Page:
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What's Wrong with the da Vinci Robot?

Joe Cantlupe, for HealthLeaders Media, January 26, 2012

Leonardo da Vinci was a study in contradictions: He was an artist and a scientist who often didn't finish what he started. He despised war but invented deadly weapons.  As the painter of the Mona Lisa, he was highly praised, but only completed a few other artistic works.  He studied elements of flying, but never published his ideas.

Da Vinci's inconsistencies made me think of the da Vinci Robot, his namesake device that some see as revolutionizing healthcare and others see as revolting: Indeed, it is a study in conflict itself.

Surgeons control the da Vinci from a console designed for minimally invasive techniques.

The robot was once again in the news recently in the wake of a report from the ECRI Institute that identified the da Vinci robot, as well as some other technologies, that fail to improve care—or were weak—based on data the institute collected. The ECRI Institute, based in Plymouth Meeting, PA, researches cost-effectiveness in patient care.

ECRI acknowledges that, as more physician residents are trained in the da Vinci robot, there is growing pressure among hospitals to acquire it, which costs between $1 million to $3 million apiece. What's more, applications for robot-assisted surgery have "outpaced supporting clinical evidence for improved patient outcomes, cost-effectiveness and commensurate reimbursement," ECRI states.

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6 comments on "What's Wrong with the da Vinci Robot?"


Kyle (1/20/2013 at 10:07 PM)
I'll tell you what advantage this machine has! Sensitivity and dead zone! I don't care who you are or how experienced you are, you cannot stop involuntary trembling. As steady as your hand is, those small mistakes are like football fields compared to your tissues and cells. I play flight simulators and other video games and dead zone is so very important. Dead zone is configurable feature to every expensive yokes and joysticks that ignore input when it is under a certain limt. When the doc is holding the knife or laser, any movement is cutting you, but with the robot assist, the doc moves their instrument a micrometer the robot can ignore it. Now the involuntary trembles (no matter how small) are in fact eliminated. Now lest say you actually want to make an incision 1 micrometer, that's 1/100ths the width of a human hair, humans cannot make that precise of a cut. With the robot, they can set the sensitivity to such a fine level they have to move the input instrument 10 cm, for the real laser to move 1 micrometer, (factor of 100, 000) as long as a camera can zoom that deep. Now these are just some theoretical ideas, I have no idea if the robot can actuallybe that precise, but now these levels are in view as the technology improves.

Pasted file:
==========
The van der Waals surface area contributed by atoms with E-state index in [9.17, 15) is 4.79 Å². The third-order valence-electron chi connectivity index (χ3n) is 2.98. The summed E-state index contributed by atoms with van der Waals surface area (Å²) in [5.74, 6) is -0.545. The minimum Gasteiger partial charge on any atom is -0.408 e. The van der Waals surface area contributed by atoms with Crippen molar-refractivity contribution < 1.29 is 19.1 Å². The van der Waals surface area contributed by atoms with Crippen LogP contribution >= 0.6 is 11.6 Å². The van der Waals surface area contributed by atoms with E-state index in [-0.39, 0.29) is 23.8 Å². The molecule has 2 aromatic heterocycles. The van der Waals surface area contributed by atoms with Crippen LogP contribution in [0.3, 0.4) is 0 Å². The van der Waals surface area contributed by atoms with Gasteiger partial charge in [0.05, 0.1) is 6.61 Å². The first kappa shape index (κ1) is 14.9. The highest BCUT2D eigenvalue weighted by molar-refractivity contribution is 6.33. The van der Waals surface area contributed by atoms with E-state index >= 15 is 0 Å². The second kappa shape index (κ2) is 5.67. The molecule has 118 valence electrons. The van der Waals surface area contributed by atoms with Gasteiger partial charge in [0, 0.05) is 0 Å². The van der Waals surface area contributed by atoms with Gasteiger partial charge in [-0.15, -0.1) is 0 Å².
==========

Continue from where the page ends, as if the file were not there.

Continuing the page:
Strikermmg (1/20/2013 at 1:00 PM)
There is nothing wrong with the DaVinci Robotic system! It is an amazing piece of technology that has made a paradigm shift in surgery. At its core it is part of a bigger group.of minimally invasive surgery procedures. MIS as a group is far better for the patient and hospital and medical insurance companies. What needs to be differentiated is the choice of methods used in the various procedures being done. In many cases MIS can be done without the DaVinci system with very similar outcomes. Thus costing all parties much less. What also needs to be recognized is that the DaVinci system can do MIS procedures that up until now were only able to be done by open surgery. Here is the big gain for all parties concerned. Here the patient and hospital and insurance companies can all be big gainers. What is needed is the recognition that MIS procedures that can only be done with the DaVinci system should have a higher compensation level to the doctors and hospitals. This will [INVALID] the proper incentives for all those parties to use the DaVinci system more effectively. As doctors are becoming more proficient with the DaVinci system more and more complex procedures will be done with it. The result will be lower costs an better patient care.

bunny b (12/19/2012 at 11:22 AM)
I, for some reason, don't trust this robot only because i feel the hospital industry are rushing into using this robot meaning training time for the robot is way too short. I been reading other articles that claim surgeon training for these robots are only two days. Lives are not to be played with nor to be guinea pigs. I think training for the usage of the robot in operation should be an addition 2-4 years in school on top of the years surgeons go to school, because of the seriousness and mastering the use of the robot, reducing the risks of incidents and prove the seriousness of the use of the robot in real human operations.